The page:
April 9, 2013 at 1:22 PM
Henry Owens caused a stir during spring training when he reportedly struck out 13 of 15 batters faced in an intrasquad game.
But as the tall left-hander continues to make good on the projection that has vaulted Owens onto many top prospect lists after his debut last year in Greenville, the California prep product is striving to go deeper into outings and pitch more efficiently in his sophomore campaign.
“Since I get so many strikeouts… I don’t want to walk two, strike out three (each inning),” the 20-year-old Owens said. “I’d rather get two groundballs and a strikeout, that’s fine with me.”
In his first Carolina League start with High A Salem on Saturday, Owens, a 2011 supplemental-round pick, made good on that wish. He fanned four — all within a span of five batters between the second and third inning — but coaxed seven groundballs out of the Frederick Keys on his way to five scoreless, two-hit innings. Salem ultimately lost 3-2 on a walk-off sacrifice fly in the ninth.
“It took him the first couple of batters to get into the groove,” Salem pitching coach Kevin Walker said after the game. “But once he got in and settled in and got comfortable, he established the fastball early, worked it aggressively and brought the changeup along. When he had that mix going, he was in complete control.”
In his first High-A inning, Owens worked almost exclusively with his fastball, which sat 90-92 mph. He began to mix in his high-70s breaking ball and changeup late in the first, but continued to work predominantly with his fastball in the first two frames.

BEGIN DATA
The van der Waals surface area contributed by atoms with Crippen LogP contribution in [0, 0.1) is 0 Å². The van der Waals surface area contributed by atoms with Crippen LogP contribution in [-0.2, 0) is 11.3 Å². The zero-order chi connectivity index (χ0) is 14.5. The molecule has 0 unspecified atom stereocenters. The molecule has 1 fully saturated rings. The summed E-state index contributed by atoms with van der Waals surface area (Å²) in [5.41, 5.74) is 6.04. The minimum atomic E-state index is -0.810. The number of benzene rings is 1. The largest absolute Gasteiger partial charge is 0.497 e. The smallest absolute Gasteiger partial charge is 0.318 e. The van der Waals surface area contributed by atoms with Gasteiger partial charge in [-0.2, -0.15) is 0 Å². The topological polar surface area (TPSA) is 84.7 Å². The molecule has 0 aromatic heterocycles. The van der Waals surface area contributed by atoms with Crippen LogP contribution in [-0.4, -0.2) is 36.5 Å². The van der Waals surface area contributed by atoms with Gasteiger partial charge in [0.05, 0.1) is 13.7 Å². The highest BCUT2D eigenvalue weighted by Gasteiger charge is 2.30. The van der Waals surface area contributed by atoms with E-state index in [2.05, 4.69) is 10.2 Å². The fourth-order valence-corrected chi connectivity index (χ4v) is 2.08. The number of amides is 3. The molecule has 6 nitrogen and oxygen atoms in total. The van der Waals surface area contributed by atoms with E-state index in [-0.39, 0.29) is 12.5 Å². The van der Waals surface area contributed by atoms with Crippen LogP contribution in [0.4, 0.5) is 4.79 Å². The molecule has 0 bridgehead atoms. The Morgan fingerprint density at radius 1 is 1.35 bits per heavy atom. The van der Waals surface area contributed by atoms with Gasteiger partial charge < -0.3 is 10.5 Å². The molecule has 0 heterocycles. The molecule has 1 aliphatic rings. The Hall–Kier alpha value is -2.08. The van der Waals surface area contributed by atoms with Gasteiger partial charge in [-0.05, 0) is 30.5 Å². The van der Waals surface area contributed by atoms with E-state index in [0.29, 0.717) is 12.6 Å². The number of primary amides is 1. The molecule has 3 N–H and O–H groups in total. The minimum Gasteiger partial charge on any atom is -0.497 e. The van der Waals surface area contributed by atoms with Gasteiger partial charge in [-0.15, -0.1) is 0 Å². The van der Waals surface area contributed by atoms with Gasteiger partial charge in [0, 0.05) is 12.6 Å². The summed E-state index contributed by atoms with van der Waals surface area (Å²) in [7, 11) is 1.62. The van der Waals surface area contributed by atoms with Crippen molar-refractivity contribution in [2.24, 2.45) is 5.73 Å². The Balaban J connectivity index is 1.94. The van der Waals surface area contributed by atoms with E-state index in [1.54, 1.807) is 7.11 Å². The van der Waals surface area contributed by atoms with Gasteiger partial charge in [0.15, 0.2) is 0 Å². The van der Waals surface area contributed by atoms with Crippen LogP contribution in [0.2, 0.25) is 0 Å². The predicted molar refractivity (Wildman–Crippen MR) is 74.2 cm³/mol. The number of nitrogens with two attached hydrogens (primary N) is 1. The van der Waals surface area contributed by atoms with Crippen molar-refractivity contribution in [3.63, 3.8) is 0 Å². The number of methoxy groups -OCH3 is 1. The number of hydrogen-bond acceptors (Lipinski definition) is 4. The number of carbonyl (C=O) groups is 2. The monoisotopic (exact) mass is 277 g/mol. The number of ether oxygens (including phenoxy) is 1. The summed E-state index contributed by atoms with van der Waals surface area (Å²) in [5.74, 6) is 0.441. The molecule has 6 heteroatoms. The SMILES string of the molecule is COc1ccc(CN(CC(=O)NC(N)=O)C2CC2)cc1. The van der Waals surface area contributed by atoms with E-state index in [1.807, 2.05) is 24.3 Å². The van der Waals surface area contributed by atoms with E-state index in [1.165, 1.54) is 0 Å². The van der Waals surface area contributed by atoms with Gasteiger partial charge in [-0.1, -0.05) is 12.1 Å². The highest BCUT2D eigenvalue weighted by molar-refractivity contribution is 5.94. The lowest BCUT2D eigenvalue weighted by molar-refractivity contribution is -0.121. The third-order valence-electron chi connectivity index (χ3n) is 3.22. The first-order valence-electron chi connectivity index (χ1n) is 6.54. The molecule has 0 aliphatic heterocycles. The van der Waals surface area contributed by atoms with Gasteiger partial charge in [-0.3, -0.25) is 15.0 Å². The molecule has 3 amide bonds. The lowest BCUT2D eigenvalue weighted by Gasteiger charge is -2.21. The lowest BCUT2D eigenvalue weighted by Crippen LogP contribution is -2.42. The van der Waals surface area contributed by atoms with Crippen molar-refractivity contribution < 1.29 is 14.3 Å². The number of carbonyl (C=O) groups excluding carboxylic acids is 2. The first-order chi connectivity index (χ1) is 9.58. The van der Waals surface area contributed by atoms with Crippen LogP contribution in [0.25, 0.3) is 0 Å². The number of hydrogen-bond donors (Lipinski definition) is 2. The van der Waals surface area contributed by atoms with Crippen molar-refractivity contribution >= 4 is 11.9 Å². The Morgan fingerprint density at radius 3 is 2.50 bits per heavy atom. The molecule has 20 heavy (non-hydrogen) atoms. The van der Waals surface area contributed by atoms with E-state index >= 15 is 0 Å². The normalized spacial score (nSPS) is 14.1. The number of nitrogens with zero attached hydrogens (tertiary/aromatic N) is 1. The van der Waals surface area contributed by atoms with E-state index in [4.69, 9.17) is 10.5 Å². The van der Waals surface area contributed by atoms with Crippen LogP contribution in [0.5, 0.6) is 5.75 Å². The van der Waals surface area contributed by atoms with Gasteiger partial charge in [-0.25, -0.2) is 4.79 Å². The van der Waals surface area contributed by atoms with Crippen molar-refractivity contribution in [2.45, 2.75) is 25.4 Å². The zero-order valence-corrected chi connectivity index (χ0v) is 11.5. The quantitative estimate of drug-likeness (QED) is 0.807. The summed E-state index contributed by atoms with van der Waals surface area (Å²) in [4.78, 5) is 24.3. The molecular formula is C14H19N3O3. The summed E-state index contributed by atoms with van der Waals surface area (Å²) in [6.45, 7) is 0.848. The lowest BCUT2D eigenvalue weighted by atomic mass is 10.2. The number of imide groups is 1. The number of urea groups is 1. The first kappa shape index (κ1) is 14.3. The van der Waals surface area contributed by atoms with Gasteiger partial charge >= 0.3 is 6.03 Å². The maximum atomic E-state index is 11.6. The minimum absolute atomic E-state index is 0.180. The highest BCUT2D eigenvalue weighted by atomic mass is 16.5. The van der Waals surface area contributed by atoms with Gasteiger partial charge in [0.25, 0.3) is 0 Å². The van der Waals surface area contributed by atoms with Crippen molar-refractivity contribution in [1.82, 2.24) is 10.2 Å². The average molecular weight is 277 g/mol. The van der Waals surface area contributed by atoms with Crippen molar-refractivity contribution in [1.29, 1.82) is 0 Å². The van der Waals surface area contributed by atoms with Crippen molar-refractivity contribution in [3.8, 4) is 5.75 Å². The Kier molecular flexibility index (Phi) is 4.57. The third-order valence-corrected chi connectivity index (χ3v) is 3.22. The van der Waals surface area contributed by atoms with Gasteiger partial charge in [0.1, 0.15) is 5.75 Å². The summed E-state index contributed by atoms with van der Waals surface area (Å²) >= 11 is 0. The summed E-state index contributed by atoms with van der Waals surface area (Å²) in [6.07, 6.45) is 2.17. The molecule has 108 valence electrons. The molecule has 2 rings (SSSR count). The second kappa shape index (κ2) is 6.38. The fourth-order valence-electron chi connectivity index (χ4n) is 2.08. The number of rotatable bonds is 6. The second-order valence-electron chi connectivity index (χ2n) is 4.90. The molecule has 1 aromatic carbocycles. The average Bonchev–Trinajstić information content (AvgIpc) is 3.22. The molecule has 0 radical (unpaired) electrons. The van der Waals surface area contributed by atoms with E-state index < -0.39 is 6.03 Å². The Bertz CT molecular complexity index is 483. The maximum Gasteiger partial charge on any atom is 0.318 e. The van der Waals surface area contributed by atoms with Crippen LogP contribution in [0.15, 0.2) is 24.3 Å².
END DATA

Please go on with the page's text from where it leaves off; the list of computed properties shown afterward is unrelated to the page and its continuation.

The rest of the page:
He challenged Frederick outfielder Branden Webb, who went 4 for 5 with a home run the previous night, with three high fastballs — and Webb flailed at all three to go down swinging.
But from there, Owens began to mix his pitches and found a groove. He also worked his high-70s changeup effectively, consistently locating the pitch down in the zone and with late tail. His curveball, which sits in the 77-80 mph, shows two-plane break. He also throws a softer version of the pitch to locate for strikes early in the count, a pitch Owens said he’d stop throwing if it stopped being effective.
The breaking ball is an area of noticeable improvement for Owens. Last year, his slower, “get-me-over” breaking ball sat in the high-60s, while his harder curve was a mid-70s offering. The left-hander said the organization has encouraged him over the winter and through spring training to add velocity to the pitch.
“At times it was a little soft today but when he does throw it hard, its got power depth to it,” Walker said.
Additionally, Owens worked in the off-season to become more comfortable in his mechanics — something seen as a developmental key for him after Owens mixed flashes of dominance with frustrating inconsistency last year in Low A Greenville. Owens had a 4.87 ERA in 23 games with the Drive, but 130 strikeouts and 47 walks issued in 101 2/3 innings, he boasted one of the highest walk rates and strikeouts rates in the organization.
He said he’s trying not to rock back in his delivery, a quirk that would cause the ball to rise high to his arm side last season. Walker was particularly impressed with how controlled Owens’ pitching motion was given his long layoff from spring training and the nerves that come with starting at a new level.
“The guy’s still young, he’s still developing, and he had a nice three-pitch mix going today,” Walker said. “I’m just happy with the way he threw.
“Even though I’m removed from the game, I still know the emotions that go through it,” Walker said. “You don’t forget those first outings. You always want to start the season off as best as you can.”
Photo Credit: Henry Owens by Kelly O'Connor.
Jon Meoli is a Senior Columnist at SoxProspects.com. Follow him on Twitter @JonMeoli.